Information communication technology in cystic fibrosis support
Roehrer, EL and Cummings, EA and Turner, P and Hauser, J and Cameron-Tucker, HL and Beggs, SA and Micaleff, NA and Wainwright, C and Cheney, J and Jessup, M and Saddington, H and Ellis, L and Walters, EH and Reid, DW, Information communication technology in cystic fibrosis support, Proceedings hic2012 Health Informatics Building a Healthcare Future through Trusted Information, 30 July - 2 August 2012, Sydney, pp. 97. ISBN 978-0-9805520-5-8 (2012) [Conference Extract]
Information and communication technology (ICT) use in chronic disease management can provide an alternative means of supplying information to individuals, families, healthcare professionals and other stakeholders. In this paper three projects, undertaken by a multi-disciplinary team, are explored: the Pathways Home for Respiratory Illness Project (Pathways Home), Improving self-efficacy in children and adolescents with Cystic Fibrosis, and the Tasmanian Community Fund Project (myCF pilot).
The Pathways Home project was a joint research project to investigate interventions that aimed to facilitate the development of self-management self-efficacy and self-management skills in people with cystic fibrosis (CF). The project was designed in response to challenges described by individuals with CF in Tasmania: the geographical spread of the CF population impacting on regular, physical clinic visits; the high incidence of CF in Tasmania; and that CF is no longer solely a paediatric condition. The findings from the Pathways Home project indicated that the ICT intervention, a mobile phone based symptom monitoring diary, had a small positive outcome. Pathways Home facilitated the creation of relationships between the members of the CF community and this was an unexpected, but welcome, benefit.
The second project, Improving self-efficacy in children and adolescents with Cystic Fibrosis, evaluated two strategies, task-specific self-efficacy and self-monitoring in Queensland. Task-specific self-efficacy was developed through health-mentoring, and self-monitoring was supported through a mobile phone and web-based ICT application. The outcomes of the Improving self-efficacy in children and adolescents with Cystic
Fibrosis project suggested there was sufficient positive response to warrant further investigation and a widening of the scope of the projects to encompass a suite of products to support the CF community.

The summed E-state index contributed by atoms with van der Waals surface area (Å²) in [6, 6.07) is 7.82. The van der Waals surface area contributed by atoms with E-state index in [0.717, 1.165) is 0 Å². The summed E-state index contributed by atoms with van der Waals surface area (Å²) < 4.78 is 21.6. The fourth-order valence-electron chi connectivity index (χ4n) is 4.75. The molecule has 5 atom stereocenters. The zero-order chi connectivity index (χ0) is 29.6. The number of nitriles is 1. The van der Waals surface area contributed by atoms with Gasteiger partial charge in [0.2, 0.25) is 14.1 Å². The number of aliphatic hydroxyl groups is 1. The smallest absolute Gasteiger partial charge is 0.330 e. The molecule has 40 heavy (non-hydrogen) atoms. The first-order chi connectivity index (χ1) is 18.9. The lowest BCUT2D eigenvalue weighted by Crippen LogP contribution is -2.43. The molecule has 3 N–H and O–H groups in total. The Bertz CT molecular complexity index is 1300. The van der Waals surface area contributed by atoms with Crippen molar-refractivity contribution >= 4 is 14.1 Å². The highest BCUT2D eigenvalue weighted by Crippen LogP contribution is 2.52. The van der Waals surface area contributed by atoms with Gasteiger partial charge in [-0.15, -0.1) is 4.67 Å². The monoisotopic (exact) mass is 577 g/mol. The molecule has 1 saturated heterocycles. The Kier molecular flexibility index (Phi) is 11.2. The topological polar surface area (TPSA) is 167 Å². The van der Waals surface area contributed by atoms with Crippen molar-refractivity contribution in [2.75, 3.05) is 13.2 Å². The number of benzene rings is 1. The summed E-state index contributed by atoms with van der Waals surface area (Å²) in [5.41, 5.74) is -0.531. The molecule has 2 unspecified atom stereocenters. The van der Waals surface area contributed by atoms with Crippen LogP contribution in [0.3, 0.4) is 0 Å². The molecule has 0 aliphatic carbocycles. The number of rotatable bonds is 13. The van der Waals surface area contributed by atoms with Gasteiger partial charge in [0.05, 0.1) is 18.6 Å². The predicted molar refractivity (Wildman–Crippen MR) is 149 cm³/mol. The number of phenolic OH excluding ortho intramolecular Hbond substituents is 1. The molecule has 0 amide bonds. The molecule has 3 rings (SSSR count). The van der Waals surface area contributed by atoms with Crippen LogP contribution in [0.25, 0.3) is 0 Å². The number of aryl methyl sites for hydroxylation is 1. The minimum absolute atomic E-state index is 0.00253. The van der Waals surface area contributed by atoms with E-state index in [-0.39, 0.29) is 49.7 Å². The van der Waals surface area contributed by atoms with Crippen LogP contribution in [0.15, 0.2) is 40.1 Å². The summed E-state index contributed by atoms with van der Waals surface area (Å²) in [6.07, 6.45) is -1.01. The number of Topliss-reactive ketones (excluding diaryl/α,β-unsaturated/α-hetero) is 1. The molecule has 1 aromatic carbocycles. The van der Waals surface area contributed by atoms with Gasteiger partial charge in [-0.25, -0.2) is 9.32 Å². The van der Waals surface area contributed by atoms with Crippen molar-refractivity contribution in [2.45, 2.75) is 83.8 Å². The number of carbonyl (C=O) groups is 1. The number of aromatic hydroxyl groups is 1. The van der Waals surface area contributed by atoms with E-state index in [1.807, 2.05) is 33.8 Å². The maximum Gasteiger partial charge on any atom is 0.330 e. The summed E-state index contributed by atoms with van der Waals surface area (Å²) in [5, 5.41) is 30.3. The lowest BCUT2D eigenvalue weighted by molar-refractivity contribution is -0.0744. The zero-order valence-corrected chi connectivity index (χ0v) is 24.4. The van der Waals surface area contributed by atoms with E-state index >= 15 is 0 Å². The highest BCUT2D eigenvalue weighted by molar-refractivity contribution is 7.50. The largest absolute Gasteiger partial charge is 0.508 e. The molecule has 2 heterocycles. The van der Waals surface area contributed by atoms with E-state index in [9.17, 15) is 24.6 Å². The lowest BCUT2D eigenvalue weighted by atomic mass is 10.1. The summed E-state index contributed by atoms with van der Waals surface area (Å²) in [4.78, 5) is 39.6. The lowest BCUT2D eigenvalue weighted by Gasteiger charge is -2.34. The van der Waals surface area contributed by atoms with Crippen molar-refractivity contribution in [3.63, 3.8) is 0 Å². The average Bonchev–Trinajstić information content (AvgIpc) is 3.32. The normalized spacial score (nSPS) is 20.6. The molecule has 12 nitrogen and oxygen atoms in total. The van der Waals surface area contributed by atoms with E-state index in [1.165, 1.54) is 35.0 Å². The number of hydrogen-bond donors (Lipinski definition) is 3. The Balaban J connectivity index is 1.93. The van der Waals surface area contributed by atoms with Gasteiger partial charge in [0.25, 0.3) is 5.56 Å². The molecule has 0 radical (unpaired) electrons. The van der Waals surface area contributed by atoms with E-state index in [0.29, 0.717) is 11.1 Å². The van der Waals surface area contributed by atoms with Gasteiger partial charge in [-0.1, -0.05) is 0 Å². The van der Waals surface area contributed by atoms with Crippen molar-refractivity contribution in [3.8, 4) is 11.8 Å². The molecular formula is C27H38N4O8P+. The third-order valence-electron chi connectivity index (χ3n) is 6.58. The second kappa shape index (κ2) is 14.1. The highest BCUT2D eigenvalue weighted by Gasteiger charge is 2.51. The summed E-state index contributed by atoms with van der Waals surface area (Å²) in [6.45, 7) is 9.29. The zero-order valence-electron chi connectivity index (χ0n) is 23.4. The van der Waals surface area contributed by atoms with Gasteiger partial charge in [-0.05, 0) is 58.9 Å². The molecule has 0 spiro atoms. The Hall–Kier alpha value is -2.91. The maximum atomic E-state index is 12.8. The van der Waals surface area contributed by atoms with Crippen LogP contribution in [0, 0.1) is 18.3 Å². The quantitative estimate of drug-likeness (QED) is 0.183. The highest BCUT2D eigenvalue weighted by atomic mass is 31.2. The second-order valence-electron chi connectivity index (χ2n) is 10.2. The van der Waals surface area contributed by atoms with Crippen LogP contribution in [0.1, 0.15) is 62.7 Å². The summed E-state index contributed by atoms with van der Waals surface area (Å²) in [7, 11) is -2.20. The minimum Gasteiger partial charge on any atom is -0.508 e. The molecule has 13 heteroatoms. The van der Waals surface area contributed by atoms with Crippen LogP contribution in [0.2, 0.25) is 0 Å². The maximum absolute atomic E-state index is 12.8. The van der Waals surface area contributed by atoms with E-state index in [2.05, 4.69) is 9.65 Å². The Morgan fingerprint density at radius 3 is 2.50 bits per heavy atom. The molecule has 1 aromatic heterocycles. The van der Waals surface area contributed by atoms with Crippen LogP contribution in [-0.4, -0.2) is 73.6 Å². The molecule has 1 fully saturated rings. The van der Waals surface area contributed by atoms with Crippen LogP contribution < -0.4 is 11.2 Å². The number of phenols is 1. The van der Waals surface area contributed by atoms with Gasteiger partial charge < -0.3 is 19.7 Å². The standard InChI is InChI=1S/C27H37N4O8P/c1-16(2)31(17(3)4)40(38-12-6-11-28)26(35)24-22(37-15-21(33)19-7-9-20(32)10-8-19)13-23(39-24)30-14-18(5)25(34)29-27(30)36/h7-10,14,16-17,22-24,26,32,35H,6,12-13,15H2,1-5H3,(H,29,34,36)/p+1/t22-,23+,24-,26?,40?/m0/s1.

The third project MyCF has three main aims of improving access to educational material on CF, increasing Community Support and developing a Health -Mentor System. The findings from the myCF project pilot appear to reflect those of the previous projects. The participants perceived the inclusion of educational, mentoring and symptom-monitoring elements onto the one platform to be of benefit to them when interacting with the ICT.
myCF is an extension of the previous two projects as it incorporates the daily symptom diary into the web portal, allowing integrated services to exist in one ‘virtual’ place. The myCF website design has evolved from the Pathways Home project, with the diary and support mechanisms undergoing several reviews and further development to achieve a clean, accessible site platform. The combined platform of a web-based delivery with a mobile phone acting as an additional input tool integrates ICT. Individuals can access the portal daily, even when computer based Internet access is not available. This functionality was the result of insights gained from the previous two projects. The myCF project pilot has highlighted the need for further research into how patients interact with ICTs designed for chronic disease support and how patient’s needs are represented when developing such a system. The analysis of the myCF project pilot experience is focussed upon how it is beneficial to those participants who reported benefit and what the role of ICT is in providing specific benefit.
Each project built upon the insights from the previous projects. The potential benefit of ICT use in self-monitoring, particularly with mobile devices, has been highlighted by all three projects. Further research on the interaction between health care consumers and ICT, how their needs are represented and the actual role of the ICT is the next step in the journey.